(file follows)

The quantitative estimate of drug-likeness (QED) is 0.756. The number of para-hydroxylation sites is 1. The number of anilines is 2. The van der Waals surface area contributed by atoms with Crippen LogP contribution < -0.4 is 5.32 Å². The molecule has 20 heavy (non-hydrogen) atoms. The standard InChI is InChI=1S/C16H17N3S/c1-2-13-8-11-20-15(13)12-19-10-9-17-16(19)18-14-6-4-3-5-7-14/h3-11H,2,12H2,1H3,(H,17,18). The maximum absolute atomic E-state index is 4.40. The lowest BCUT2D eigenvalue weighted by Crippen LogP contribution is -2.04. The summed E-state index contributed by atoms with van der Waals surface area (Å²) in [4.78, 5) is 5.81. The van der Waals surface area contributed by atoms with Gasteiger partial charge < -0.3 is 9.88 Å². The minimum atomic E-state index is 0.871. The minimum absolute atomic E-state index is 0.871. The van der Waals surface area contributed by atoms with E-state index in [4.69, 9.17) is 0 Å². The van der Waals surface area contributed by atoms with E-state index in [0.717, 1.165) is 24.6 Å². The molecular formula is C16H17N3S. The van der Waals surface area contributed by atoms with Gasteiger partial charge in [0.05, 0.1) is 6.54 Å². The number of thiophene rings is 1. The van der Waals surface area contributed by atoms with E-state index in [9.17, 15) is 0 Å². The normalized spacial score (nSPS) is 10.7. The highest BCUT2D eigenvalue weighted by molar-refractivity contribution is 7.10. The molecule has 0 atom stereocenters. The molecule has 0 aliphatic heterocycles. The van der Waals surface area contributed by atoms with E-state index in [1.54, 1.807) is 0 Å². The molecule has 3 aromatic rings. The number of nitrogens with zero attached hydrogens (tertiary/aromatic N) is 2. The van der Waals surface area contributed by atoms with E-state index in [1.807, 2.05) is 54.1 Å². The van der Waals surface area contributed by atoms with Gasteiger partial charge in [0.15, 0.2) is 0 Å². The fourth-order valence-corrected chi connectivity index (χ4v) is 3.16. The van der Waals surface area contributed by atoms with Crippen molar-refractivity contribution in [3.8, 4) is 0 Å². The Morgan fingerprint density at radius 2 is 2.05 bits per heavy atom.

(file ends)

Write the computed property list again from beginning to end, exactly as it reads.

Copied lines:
The quantitative estimate of drug-likeness (QED) is 0.756. The number of para-hydroxylation sites is 1. The number of anilines is 2. The van der Waals surface area contributed by atoms with Crippen LogP contribution < -0.4 is 5.32 Å². The molecule has 20 heavy (non-hydrogen) atoms. The standard InChI is InChI=1S/C16H17N3S/c1-2-13-8-11-20-15(13)12-19-10-9-17-16(19)18-14-6-4-3-5-7-14/h3-11H,2,12H2,1H3,(H,17,18). The maximum absolute atomic E-state index is 4.40. The lowest BCUT2D eigenvalue weighted by Crippen LogP contribution is -2.04. The summed E-state index contributed by atoms with van der Waals surface area (Å²) in [4.78, 5) is 5.81. The van der Waals surface area contributed by atoms with Gasteiger partial charge < -0.3 is 9.88 Å². The minimum atomic E-state index is 0.871. The minimum absolute atomic E-state index is 0.871. The van der Waals surface area contributed by atoms with E-state index in [4.69, 9.17) is 0 Å². The van der Waals surface area contributed by atoms with E-state index in [0.717, 1.165) is 24.6 Å². The molecular formula is C16H17N3S. The van der Waals surface area contributed by atoms with Gasteiger partial charge in [0.05, 0.1) is 6.54 Å². The number of thiophene rings is 1. The van der Waals surface area contributed by atoms with E-state index in [9.17, 15) is 0 Å². The normalized spacial score (nSPS) is 10.7. The highest BCUT2D eigenvalue weighted by molar-refractivity contribution is 7.10. The molecule has 0 atom stereocenters. The molecule has 0 aliphatic heterocycles. The van der Waals surface area contributed by atoms with E-state index in [1.54, 1.807) is 0 Å². The molecule has 3 aromatic rings. The number of nitrogens with zero attached hydrogens (tertiary/aromatic N) is 2. The van der Waals surface area contributed by atoms with E-state index in [1.807, 2.05) is 54.1 Å². The van der Waals surface area contributed by atoms with Gasteiger partial charge in [0.15, 0.2) is 0 Å². The fourth-order valence-corrected chi connectivity index (χ4v) is 3.16. The van der Waals surface area contributed by atoms with Crippen molar-refractivity contribution in [3.8, 4) is 0 Å². The Morgan fingerprint density at radius 2 is 2.05 bits per heavy atom.